Seaham Art Installation
Gene and I were contracted to create an art installation for a building in Seaham, UK. This is some of the pictures and notes from that work. Click each image for a large version. Visit Hypnocube for more details (and video, which I have not uploaded here). The overall device wraps two edges of a column, stands about 8 feet tall, and is composed of 40 rows tall by 3 rows deep of full color LEDs soldered into a lattice. The hardware is controlled by our custom PIC driver that we use for our 8x8x8 Hypnocubes and that in turn is controlled by a PC running custom visualization software.
Here are pictures from the contruction in the US, in Gene's basement.
First of all, here are details of the LED lattice:
Here are a few pictures of the device running while testing and implementation. This is the device on its side.
Two screenshots of code, which consists of about 5000 lines of C# and some XAML for a WPF viewer:
We needed to fly the overall device to the UK on a flight with us, so Gene found the biggest box that fits below airline limits. Each of the 8 modules was wrapped in custom cut cardboard wrappers, and each of the 8 are packed in the large box. Surprisingly, they flew in the luggage section relatively well.
At the other end, the only rental vehicle we could obtain was pretty small, so we had to disassemble to large box and stuff the modules into the car. It all fit.
We arrived in Seaham, UK, on Saturday, June 30, where we found the building and the column where we were to install the device. Here is me standing by the column, and here is the artist Jo Fairfax that comissioned us to do this project.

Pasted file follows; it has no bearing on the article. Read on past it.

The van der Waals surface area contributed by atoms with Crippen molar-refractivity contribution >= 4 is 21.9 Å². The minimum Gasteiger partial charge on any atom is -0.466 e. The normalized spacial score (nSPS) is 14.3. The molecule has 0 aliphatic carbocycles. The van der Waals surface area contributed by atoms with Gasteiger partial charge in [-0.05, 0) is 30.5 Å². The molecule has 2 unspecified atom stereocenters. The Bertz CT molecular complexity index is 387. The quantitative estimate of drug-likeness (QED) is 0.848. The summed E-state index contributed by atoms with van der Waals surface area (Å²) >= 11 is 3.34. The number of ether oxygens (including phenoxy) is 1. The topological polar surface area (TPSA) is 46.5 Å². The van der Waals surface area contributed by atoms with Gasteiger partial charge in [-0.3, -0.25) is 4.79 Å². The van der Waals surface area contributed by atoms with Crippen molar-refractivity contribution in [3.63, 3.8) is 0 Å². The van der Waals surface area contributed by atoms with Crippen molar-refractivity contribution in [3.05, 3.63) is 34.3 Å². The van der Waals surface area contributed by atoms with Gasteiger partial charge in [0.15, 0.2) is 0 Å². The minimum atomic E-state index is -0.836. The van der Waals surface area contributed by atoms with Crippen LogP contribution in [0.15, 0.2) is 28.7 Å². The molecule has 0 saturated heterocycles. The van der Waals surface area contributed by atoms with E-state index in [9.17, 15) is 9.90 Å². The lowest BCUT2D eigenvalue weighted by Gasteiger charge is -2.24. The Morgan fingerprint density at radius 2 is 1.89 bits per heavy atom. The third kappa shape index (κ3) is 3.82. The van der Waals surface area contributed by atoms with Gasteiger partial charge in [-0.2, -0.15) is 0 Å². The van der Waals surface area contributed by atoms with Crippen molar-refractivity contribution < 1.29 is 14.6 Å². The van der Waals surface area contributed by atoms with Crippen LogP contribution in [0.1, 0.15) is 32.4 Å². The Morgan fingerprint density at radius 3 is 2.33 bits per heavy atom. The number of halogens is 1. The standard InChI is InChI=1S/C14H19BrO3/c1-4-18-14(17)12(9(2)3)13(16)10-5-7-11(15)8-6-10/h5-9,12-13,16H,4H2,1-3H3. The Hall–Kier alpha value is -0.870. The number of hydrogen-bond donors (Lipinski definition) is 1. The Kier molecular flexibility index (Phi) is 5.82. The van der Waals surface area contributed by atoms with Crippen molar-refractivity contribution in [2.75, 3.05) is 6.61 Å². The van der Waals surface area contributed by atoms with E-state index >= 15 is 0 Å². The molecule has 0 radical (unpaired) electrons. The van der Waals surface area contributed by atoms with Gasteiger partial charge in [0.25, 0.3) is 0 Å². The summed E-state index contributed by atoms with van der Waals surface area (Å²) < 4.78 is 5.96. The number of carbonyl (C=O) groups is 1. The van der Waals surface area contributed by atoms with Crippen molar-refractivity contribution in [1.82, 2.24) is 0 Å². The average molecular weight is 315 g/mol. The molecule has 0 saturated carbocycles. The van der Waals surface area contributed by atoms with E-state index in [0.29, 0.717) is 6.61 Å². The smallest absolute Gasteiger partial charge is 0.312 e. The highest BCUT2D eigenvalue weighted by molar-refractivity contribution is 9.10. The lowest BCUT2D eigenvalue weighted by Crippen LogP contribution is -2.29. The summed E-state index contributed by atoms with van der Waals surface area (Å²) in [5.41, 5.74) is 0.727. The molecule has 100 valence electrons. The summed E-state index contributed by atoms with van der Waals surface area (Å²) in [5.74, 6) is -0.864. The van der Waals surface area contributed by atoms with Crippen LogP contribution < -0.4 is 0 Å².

Unpacking, repair, and tuning
Many LEDs got knocked loose during transit, so Gene fixed them as I polished the software. The artist and I sat and went through the various visualizations, tuning the colors and speed and frequencies, until all were happy.
Then we stayed overnight in Durham, which had lots of neat architecture and places to walk.
Once we were satisfied the device was working well, we set about attaching it to the column. Locals Dean Cook and Simon Bennett were indispensible help.
First we needed many holes for sttachment and for power/control wires:
Then we attached modules, one at a time, from the top down. Each module was supported to prevent sagging by a fishing line attached through a hole in the top. Each module was tested upon installation.
All but one and then all modules installed!
Some of the aftermath.....
Here are a few pictures of the finished column, and one of me (Chris Lomont), Gene Foulk, and Jo Fiarfax.
Unfortunatley, it was getting late, and the column shows the same visualization for about 4 minutes, requiring about an hour to go through them all, so we did not get pictures of all the different things it does. Perhaps on a later trip :)